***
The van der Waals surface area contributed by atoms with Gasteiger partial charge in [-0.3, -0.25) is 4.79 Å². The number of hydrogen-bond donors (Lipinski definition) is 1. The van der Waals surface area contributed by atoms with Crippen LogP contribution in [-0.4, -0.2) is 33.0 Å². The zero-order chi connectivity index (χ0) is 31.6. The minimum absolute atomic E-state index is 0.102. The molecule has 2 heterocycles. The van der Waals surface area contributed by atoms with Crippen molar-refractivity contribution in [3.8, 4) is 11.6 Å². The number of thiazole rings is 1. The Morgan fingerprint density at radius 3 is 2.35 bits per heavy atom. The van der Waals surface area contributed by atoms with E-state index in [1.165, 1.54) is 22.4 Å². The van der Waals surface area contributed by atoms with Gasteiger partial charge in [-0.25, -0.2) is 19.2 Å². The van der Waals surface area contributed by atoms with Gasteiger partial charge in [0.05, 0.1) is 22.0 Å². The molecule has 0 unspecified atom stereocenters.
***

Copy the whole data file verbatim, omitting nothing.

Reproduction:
The van der Waals surface area contributed by atoms with Gasteiger partial charge in [-0.3, -0.25) is 4.79 Å². The number of hydrogen-bond donors (Lipinski definition) is 1. The van der Waals surface area contributed by atoms with Crippen LogP contribution in [-0.4, -0.2) is 33.0 Å². The zero-order chi connectivity index (χ0) is 31.6. The minimum absolute atomic E-state index is 0.102. The molecule has 2 heterocycles. The van der Waals surface area contributed by atoms with Crippen molar-refractivity contribution in [3.8, 4) is 11.6 Å². The number of thiazole rings is 1. The Morgan fingerprint density at radius 3 is 2.35 bits per heavy atom. The van der Waals surface area contributed by atoms with E-state index in [1.165, 1.54) is 22.4 Å². The van der Waals surface area contributed by atoms with Gasteiger partial charge in [-0.25, -0.2) is 19.2 Å². The van der Waals surface area contributed by atoms with Gasteiger partial charge in [0.05, 0.1) is 22.0 Å². The molecule has 0 unspecified atom stereocenters.